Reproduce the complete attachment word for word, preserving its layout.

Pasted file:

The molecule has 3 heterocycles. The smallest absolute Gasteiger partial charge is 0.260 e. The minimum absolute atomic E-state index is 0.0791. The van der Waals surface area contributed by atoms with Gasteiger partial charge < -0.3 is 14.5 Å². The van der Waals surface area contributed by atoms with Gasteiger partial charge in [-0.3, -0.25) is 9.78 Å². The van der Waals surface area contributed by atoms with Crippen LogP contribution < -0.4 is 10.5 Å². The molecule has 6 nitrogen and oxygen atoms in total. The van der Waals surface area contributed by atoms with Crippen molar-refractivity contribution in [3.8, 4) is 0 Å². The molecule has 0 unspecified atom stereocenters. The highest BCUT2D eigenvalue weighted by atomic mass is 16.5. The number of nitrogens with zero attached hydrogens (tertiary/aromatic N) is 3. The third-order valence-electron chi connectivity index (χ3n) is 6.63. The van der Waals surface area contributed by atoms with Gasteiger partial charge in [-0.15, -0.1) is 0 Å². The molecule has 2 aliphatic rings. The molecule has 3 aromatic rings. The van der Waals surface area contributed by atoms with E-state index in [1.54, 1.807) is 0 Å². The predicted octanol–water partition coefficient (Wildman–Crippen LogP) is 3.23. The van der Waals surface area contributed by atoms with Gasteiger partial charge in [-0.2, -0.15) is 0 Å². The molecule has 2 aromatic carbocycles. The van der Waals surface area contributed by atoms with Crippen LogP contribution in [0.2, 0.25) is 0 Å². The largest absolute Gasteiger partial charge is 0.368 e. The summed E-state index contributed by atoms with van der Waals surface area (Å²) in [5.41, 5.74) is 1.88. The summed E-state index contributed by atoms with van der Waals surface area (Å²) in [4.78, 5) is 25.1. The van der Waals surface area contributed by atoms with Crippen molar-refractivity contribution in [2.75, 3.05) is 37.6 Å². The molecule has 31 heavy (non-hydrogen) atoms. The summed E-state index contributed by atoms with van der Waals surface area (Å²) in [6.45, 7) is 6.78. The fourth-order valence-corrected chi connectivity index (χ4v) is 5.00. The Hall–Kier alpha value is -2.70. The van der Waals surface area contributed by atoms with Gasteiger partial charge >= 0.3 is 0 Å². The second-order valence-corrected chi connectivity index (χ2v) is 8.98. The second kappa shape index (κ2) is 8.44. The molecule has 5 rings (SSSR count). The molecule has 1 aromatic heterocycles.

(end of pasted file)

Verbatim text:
The molecule has 3 heterocycles. The smallest absolute Gasteiger partial charge is 0.260 e. The minimum absolute atomic E-state index is 0.0791. The van der Waals surface area contributed by atoms with Gasteiger partial charge < -0.3 is 14.5 Å². The van der Waals surface area contributed by atoms with Gasteiger partial charge in [-0.3, -0.25) is 9.78 Å². The van der Waals surface area contributed by atoms with Crippen LogP contribution < -0.4 is 10.5 Å². The molecule has 6 nitrogen and oxygen atoms in total. The van der Waals surface area contributed by atoms with Crippen molar-refractivity contribution in [3.8, 4) is 0 Å². The molecule has 0 unspecified atom stereocenters. The highest BCUT2D eigenvalue weighted by atomic mass is 16.5. The number of nitrogens with zero attached hydrogens (tertiary/aromatic N) is 3. The third-order valence-electron chi connectivity index (χ3n) is 6.63. The van der Waals surface area contributed by atoms with Gasteiger partial charge in [-0.15, -0.1) is 0 Å². The molecule has 2 aliphatic rings. The molecule has 3 aromatic rings. The van der Waals surface area contributed by atoms with E-state index in [1.54, 1.807) is 0 Å². The predicted octanol–water partition coefficient (Wildman–Crippen LogP) is 3.23. The van der Waals surface area contributed by atoms with Gasteiger partial charge in [-0.2, -0.15) is 0 Å². The molecule has 2 aromatic carbocycles. The van der Waals surface area contributed by atoms with Crippen LogP contribution in [0.2, 0.25) is 0 Å². The largest absolute Gasteiger partial charge is 0.368 e. The summed E-state index contributed by atoms with van der Waals surface area (Å²) in [5.41, 5.74) is 1.88. The summed E-state index contributed by atoms with van der Waals surface area (Å²) in [4.78, 5) is 25.1. The van der Waals surface area contributed by atoms with Crippen molar-refractivity contribution in [2.75, 3.05) is 37.6 Å². The molecule has 31 heavy (non-hydrogen) atoms. The summed E-state index contributed by atoms with van der Waals surface area (Å²) in [6.45, 7) is 6.78. The fourth-order valence-corrected chi connectivity index (χ4v) is 5.00. The Hall–Kier alpha value is -2.70. The van der Waals surface area contributed by atoms with Gasteiger partial charge >= 0.3 is 0 Å². The second-order valence-corrected chi connectivity index (χ2v) is 8.98. The second kappa shape index (κ2) is 8.44. The molecule has 5 rings (SSSR count). The molecule has 1 aromatic heterocycles.